“I thought crops needed to be enlightened.”

Felix feigned deafness. He turned to face Cyrus. “Plants have the time of their life here. The best time. All the environmental parameters are met without disturbing the land. That’s why I’m talking to you. The message needs to get out. The things we can do with man’s staples! Come with me.”

They passed two men dragging a metal trolley bulked out with troughs of seedlings.

Cyrus nodded at them with a smile. They ignored him.

He followed Felix into a bigger, lighter area. 

Felix showed him his piéce de résistance, a huge bank of oversized sunflowers, they must have been twenty feet high. There were thousands of them, a mini-jungle. The stalks were several inches thick and it took Cyrus to crane his neck to see the tops of them – huge bowls of sunshine topping such impressive foliage. Upside down, facing what – the centre of the earth?

The phrase anil del muerto occurred to Cyrus. He found himself shivering.

“Sunflowers are just a burst of pure happiness, don’t you think?” said Felix, mostly to himself.

“Shouldn’t they be pointing the other way?” ventured Cyrus. He was directing his right index finger upward. 

Something about Felix’s reaction indicated this was the incorrect thing to say. 

“Why?!” he spluttered. 

Cyrus pursed his lips. “If they were pointing the other way you might be proving another kind of point. I mean, the sun is in that direction, after all.”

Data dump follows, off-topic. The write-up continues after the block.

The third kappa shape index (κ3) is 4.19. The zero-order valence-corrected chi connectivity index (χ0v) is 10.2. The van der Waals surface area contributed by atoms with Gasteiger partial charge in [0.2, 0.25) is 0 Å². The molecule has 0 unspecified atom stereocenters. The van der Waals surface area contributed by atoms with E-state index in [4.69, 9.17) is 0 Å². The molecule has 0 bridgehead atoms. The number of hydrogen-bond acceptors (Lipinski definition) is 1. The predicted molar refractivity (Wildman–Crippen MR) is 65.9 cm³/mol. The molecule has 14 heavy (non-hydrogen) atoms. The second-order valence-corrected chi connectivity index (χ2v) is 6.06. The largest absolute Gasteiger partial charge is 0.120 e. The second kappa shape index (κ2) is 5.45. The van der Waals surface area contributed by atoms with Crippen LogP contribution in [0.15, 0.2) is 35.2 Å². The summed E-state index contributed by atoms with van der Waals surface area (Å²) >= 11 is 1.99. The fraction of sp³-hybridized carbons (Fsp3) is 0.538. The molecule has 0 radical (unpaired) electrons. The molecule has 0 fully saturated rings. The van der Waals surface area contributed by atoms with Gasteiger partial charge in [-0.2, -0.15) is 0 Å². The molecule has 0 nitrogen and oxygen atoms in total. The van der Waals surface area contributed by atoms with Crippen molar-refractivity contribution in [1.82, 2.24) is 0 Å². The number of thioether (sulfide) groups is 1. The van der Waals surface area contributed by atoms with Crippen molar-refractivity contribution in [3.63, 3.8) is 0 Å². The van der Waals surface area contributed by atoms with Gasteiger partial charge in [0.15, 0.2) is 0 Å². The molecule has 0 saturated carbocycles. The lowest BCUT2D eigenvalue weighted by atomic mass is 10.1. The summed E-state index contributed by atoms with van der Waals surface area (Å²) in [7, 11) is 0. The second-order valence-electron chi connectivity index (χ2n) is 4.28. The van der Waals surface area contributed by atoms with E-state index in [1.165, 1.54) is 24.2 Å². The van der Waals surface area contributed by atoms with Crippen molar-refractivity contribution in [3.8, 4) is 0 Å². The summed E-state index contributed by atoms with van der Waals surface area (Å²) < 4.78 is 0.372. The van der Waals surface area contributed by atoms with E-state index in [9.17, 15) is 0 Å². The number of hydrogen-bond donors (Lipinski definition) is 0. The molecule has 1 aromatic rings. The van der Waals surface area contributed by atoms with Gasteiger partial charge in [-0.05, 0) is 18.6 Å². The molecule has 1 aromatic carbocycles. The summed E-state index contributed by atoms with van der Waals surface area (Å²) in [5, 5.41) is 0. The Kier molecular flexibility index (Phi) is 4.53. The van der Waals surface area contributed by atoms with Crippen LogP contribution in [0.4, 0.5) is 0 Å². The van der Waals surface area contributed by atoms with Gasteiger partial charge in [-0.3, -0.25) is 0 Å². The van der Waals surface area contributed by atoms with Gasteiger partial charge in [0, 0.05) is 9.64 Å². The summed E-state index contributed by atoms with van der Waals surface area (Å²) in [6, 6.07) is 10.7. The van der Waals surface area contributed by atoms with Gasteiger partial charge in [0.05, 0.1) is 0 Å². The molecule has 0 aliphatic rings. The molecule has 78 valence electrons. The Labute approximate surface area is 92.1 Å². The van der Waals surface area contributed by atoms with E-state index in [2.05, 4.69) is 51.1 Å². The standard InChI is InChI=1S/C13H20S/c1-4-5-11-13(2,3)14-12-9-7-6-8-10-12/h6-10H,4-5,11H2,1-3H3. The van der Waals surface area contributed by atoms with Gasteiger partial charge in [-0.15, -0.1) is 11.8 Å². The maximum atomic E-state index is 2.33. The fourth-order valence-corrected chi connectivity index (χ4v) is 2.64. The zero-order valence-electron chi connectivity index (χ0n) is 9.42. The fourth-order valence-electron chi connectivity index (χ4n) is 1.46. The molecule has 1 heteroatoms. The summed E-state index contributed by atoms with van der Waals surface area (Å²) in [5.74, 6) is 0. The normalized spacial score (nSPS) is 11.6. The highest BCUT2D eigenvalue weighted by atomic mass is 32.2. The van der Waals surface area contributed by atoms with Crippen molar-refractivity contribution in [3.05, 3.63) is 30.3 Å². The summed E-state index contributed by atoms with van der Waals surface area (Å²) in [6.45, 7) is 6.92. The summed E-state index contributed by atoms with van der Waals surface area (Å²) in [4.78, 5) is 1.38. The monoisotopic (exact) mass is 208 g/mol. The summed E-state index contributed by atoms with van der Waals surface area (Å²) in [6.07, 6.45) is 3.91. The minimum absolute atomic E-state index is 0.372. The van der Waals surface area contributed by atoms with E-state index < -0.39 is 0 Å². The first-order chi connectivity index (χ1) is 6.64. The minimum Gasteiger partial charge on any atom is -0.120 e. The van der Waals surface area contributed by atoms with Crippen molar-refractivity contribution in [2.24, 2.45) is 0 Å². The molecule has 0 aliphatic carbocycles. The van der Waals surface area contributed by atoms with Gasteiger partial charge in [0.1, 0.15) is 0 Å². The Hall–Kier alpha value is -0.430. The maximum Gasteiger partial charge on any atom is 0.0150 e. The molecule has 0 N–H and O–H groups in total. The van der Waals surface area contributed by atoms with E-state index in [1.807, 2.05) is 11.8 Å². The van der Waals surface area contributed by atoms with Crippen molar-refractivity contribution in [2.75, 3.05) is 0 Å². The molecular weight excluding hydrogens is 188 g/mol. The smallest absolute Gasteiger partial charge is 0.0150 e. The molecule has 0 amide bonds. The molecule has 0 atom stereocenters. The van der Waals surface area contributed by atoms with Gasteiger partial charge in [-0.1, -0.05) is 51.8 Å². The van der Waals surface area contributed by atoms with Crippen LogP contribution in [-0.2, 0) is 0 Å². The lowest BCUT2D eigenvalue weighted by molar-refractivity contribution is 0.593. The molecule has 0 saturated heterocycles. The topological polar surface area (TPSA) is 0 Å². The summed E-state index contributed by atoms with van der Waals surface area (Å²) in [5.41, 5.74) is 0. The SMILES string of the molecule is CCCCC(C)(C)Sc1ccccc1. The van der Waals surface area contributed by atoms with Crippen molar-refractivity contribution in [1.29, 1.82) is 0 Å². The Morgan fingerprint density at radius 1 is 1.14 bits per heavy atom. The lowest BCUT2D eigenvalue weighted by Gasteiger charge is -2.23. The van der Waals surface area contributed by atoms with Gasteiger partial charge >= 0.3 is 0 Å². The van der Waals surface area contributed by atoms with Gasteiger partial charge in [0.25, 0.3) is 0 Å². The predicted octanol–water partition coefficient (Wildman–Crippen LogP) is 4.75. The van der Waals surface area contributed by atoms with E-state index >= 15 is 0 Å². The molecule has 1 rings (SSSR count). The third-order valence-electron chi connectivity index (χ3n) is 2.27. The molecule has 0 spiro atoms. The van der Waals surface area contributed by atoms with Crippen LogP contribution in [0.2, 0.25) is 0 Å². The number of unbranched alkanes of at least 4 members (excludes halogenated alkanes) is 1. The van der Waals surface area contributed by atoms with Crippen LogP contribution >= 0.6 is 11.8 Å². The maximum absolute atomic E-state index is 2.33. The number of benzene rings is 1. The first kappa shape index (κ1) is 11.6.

Despite the low hum and whir of the air generators everything seemed to be sucked from the cavernous hold. 

Felix’ brow furrowed.

“What about the chemicals you’re using?” asked Cyrus.

“You understand nothing,” said Felix. “This is the future. No waste. No poisons. No herbicides. No pesticides. Everything in perfect formation. Come. The flowers are pretty but what follows is the real meat in the sandwich.” He walked briskly ahead of Cyrus.

They descended to another level in the glass elevator. 

“We seek enlightenment in the dark,” said Felix. “Don’t you agree?”

“Everything I know is wrong?” said Cyrus happily. 

“Something like that,” Felix nodded. 

Cyrus found himself retracting his index finger slowly, as if it were detumescing of its own volition. 

“Does anyone know you’re here?” Felix asked him. 

“My editor,” said Cyrus casually, avoiding his gaze. His viscera churned. He had no wish to be vegetarian. All these plants made him long for a cheeseburger.

The answer seemed to satisfy Felix. He beckoned Cyrus with his little finger to follow him. 

The doors slid open to reveal blinding light in another endless corridor of strangeness. There were dozens of giant mechanical octopi, a complex Heath Robinson construction of enormously appealing plasticity and childlike imagining.  

“Can you keep a secret?” asked Felix. He had a wolfish grin.

“Depends,” said Cyrus. 

“I’m building my own immortality machine,” Felix said. His eyes brightened as he mouthed the words.  

Cyrus found his delivery curiously bewitching. He almost believed him. 

“You don’t think it’s time somebody had a dream again?” asked Felix. “Come back here in fifty years and I’ll be as young as you are now,” he declared, spreading his hands so that his light filtered through his outstretched fingers, cocking his head provocatively. 

He opened a sealed door to reveal a circular chamber.

Cyrus was looking at a huge glass enclosure, maybe sixty feet in diameter.

“Everlasting life,” said Felix, circumnavigating the mechanical structure. “The last enemy to be destroyed is death. Recognise it?”

Cyrus shook his head.